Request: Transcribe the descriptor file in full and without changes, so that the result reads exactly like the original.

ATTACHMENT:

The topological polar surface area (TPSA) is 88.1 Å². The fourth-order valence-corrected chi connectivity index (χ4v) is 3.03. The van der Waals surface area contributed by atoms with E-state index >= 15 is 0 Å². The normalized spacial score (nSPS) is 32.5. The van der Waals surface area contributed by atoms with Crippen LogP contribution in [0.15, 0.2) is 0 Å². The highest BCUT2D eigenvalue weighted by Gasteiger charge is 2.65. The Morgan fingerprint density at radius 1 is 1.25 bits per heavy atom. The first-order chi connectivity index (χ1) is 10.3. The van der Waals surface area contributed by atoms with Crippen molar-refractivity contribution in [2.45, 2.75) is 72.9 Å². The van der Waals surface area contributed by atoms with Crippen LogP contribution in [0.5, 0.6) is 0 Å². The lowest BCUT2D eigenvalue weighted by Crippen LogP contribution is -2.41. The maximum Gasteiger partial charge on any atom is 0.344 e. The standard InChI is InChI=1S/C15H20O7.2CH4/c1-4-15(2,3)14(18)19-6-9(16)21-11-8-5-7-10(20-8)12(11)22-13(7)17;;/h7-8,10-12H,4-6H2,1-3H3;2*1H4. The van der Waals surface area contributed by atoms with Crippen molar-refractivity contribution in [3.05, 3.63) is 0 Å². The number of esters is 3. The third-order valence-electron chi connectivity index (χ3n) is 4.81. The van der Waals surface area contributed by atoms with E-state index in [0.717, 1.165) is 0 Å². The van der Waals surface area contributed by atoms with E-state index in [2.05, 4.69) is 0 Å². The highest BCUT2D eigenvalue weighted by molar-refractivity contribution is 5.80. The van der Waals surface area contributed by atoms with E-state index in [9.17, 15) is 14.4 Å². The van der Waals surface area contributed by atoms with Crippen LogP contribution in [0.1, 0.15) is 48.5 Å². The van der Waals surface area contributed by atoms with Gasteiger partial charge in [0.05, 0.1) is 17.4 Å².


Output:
The topological polar surface area (TPSA) is 88.1 Å². The fourth-order valence-corrected chi connectivity index (χ4v) is 3.03. The van der Waals surface area contributed by atoms with E-state index >= 15 is 0 Å². The normalized spacial score (nSPS) is 32.5. The van der Waals surface area contributed by atoms with Crippen LogP contribution in [0.15, 0.2) is 0 Å². The highest BCUT2D eigenvalue weighted by Gasteiger charge is 2.65. The Morgan fingerprint density at radius 1 is 1.25 bits per heavy atom. The first-order chi connectivity index (χ1) is 10.3. The van der Waals surface area contributed by atoms with Crippen molar-refractivity contribution in [2.45, 2.75) is 72.9 Å². The van der Waals surface area contributed by atoms with Crippen LogP contribution in [0.5, 0.6) is 0 Å². The lowest BCUT2D eigenvalue weighted by Crippen LogP contribution is -2.41. The maximum Gasteiger partial charge on any atom is 0.344 e. The standard InChI is InChI=1S/C15H20O7.2CH4/c1-4-15(2,3)14(18)19-6-9(16)21-11-8-5-7-10(20-8)12(11)22-13(7)17;;/h7-8,10-12H,4-6H2,1-3H3;2*1H4. The van der Waals surface area contributed by atoms with Crippen molar-refractivity contribution in [3.05, 3.63) is 0 Å². The number of esters is 3. The third-order valence-electron chi connectivity index (χ3n) is 4.81. The van der Waals surface area contributed by atoms with E-state index in [0.717, 1.165) is 0 Å². The van der Waals surface area contributed by atoms with E-state index in [2.05, 4.69) is 0 Å². The highest BCUT2D eigenvalue weighted by molar-refractivity contribution is 5.80. The van der Waals surface area contributed by atoms with E-state index in [9.17, 15) is 14.4 Å². The van der Waals surface area contributed by atoms with Crippen LogP contribution in [0.1, 0.15) is 48.5 Å². The van der Waals surface area contributed by atoms with Gasteiger partial charge in [0.05, 0.1) is 17.4 Å².